But I think what Dolan is able to do with that fetishization is really transform it into something much more palatable. You’re very correct in saying that Laurence Anyways and Mommy are in their way very much from someone who was a part of the 1990s enough to be nostalgic for it. But he, like Lars von Trier, is a romantic (not nearly as cynical), a filmmaker that takes pride in elevated emotions and unapologetically overwhelming feelings portrayed by image and sound. Heartbeats is my favorite of his films, and that drips with that kind of Romanticism and nostalgia (James Dean, Audrey Hepburn, Sting).
I use the phrase “queer family portrait” in the way that I believe that, as a triangular family dynamic of Die, Kyla, and Steve, neither Kyla nor Die are exactly bound to specific roles exactly. They’re both maternal, to be sure, but there’s a sense of fluidity to me. I don’t mean that Die and Kyle are themselves lesbian or anything, but that the dynamics and machinations of this “family” are fluid and not rigid. So, in that way, I agree inasmuch that the parameters of a familial unit are sort of unconventional. (For the record, I rank Mommy third on a personal level, second on an “objective” level.)
Dave: Quickly: I see Tom at the Farm as a very ‘90s film because it feels like a twist on the early-’90s films that centre on the danger of proximity. Single White Female, Basic Instinct, The Hand that Rocks the Cradle, that sorta thing.
Totally on board with that idea of the trio as a fluid family unit, and queer in that sense of flexibility of identity, but I still think that there’s a strong component of romantic love to the bond between Kyla and Die. Not that it’s the entire point of the film or their relationship or anything of the sort, but when I think of shots like Die staring through her the halo of her grimy window to Kyla across the street, or of their tearful farewell … it’s hard not to read it as a bond beyond friendship. It’s not the kind of relationship that demands labels, nor one that’s easy to define (I don’t know that I’d call them lesbians, for example), but I think the strongest link in the triangle – by the film’s end – is between those two women.
I’ll end with one of the things that I find simultaneously rewarding and frustrating about the film, which is the opacity with which it sketches Kyla. That’s clearly deliberate (her difficulty with language feels thematically linked to this), and defensible on a number of levels, particularly if you interpret the film through that lens of queerness – the reluctance to rely on categorising words. But it also kept me at arm’s length from her character (despite Clément’s tremendous performance), because I never quite knew who she was. I didn’t know what her feelings for her daughter or her husband were, nor if – as the film seems to imply – she’d lost a son of her own. I don’t mean to suggest that ambiguity is a bad thing, but with 140 minutes to work with I wished I’d been given more of an idea who Kyla was.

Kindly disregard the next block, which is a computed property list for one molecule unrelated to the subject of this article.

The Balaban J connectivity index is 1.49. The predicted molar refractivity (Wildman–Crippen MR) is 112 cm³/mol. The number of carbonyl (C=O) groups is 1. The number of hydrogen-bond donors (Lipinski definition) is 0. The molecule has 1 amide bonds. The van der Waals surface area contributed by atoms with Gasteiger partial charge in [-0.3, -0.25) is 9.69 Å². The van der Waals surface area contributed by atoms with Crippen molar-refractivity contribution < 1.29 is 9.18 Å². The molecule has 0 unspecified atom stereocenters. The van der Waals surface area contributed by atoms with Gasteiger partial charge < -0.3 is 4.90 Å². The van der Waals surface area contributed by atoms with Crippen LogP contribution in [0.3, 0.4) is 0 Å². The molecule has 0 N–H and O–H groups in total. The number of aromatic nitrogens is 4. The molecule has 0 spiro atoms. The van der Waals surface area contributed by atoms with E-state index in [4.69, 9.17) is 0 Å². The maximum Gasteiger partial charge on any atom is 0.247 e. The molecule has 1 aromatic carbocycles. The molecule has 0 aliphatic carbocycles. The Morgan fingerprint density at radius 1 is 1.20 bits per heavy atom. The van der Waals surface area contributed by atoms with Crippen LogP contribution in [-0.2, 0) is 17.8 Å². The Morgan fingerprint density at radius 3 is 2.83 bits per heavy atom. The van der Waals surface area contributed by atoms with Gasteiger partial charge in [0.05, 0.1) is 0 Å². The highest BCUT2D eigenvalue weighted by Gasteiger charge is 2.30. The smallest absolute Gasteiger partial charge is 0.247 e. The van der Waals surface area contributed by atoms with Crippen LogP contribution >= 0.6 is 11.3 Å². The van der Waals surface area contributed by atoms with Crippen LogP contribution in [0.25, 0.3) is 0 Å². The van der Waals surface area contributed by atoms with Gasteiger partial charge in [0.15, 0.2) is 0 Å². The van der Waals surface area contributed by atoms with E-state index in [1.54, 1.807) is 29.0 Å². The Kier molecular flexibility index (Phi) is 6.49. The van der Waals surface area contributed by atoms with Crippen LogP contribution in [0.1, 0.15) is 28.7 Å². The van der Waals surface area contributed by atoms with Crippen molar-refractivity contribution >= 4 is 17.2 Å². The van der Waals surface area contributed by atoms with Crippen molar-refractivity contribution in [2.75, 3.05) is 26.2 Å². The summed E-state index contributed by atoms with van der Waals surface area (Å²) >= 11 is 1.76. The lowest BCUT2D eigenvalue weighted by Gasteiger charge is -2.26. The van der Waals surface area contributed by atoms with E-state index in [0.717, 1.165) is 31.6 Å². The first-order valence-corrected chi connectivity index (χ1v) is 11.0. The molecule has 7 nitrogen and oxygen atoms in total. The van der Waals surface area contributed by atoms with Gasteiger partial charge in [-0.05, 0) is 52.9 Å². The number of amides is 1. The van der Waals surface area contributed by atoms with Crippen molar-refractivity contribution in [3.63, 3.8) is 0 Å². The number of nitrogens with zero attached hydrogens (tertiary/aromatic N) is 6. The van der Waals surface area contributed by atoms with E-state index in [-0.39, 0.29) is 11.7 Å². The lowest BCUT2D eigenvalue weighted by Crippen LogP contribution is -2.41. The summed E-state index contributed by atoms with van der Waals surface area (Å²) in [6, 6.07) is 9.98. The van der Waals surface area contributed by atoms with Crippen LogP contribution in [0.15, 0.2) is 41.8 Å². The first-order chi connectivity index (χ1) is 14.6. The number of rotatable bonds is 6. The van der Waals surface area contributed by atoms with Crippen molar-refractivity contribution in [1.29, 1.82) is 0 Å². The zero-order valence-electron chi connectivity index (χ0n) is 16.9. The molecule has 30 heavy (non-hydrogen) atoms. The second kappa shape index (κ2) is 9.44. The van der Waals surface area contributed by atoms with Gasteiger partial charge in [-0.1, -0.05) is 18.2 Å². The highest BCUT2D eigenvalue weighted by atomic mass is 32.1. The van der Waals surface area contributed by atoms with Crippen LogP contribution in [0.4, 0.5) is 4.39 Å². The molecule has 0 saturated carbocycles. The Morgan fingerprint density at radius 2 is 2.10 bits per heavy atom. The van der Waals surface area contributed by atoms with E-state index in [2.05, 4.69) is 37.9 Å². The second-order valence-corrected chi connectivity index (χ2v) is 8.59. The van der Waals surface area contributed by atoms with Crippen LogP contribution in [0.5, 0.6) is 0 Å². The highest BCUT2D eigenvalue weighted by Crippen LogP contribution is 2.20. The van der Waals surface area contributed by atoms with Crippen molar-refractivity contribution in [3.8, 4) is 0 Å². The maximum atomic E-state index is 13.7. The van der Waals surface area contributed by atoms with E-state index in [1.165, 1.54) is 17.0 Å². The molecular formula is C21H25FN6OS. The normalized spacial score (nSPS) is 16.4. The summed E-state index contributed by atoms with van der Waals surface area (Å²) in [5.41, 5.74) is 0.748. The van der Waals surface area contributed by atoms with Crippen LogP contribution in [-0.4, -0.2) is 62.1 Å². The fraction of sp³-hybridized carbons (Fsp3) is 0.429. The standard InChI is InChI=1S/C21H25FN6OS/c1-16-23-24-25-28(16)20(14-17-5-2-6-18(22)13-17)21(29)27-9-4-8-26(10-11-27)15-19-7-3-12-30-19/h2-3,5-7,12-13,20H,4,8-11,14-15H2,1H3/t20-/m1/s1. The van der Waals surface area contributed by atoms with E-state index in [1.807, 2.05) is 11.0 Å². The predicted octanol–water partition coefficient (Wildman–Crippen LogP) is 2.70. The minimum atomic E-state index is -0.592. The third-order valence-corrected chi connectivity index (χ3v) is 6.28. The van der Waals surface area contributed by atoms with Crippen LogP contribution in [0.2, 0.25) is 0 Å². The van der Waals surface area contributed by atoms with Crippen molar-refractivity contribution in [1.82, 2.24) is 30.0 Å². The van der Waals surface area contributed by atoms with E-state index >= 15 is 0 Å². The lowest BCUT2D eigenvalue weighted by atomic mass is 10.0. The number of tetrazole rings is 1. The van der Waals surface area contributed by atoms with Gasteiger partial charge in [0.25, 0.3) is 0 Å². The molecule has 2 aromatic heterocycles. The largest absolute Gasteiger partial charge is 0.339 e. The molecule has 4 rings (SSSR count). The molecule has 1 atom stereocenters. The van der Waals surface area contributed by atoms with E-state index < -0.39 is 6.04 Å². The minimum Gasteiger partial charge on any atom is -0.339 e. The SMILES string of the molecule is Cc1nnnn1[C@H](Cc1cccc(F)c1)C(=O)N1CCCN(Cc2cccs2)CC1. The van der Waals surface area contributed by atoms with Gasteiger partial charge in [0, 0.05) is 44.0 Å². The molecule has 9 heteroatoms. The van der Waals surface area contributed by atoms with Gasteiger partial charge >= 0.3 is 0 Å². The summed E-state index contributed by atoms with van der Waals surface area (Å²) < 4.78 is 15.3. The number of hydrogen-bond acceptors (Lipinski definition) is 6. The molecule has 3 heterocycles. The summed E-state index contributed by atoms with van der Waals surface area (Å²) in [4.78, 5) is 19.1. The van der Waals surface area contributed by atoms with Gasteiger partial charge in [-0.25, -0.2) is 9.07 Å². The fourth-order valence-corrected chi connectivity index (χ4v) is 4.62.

Kyle: Mmm, we’ll have to agree to disagree on this one. I think it’s more that that both of them are outsiders in their respective contexts and worlds and find comfort in one another’s company, but the intimacy I believe is platonic, perhaps at most sororal. I do absolutely agree that their link is an incredibly strong one, and female friendship I feel is rarely portrayed in films with such honesty (like in Bridesmaids or Frances Ha). It makes Dye’s loss of Kyla seem much more tragic, as painful as Frances’s of her best friend Sophie.
I was a little surprised to hear so much praise for Suzanne Clément’s performance in the film. Restrained is nice and all, but the opaqueness of her character made it feel as if she was mostly there as a prop. We are given instances of autonomy, which is very much appreciated, but she mostly remains as much of a cipher as, say, Ryan Gosling in Drive. I do like your reading as far as queerness and words, though. This, is seems, is the biggest thing we can agree on!
Dave: Fair enough; I’ll have to agree to disagree on Clément – who I felt elevated a character who could’ve very easily been a cipher – but given I seem to be in the minority on the “Die and Kyla are in love” thing maybe her acting wasn’t as good as I thought!
Thanks for sharing your thoughts, Kyle – a lot to think about here for when I inevitably revisit the film.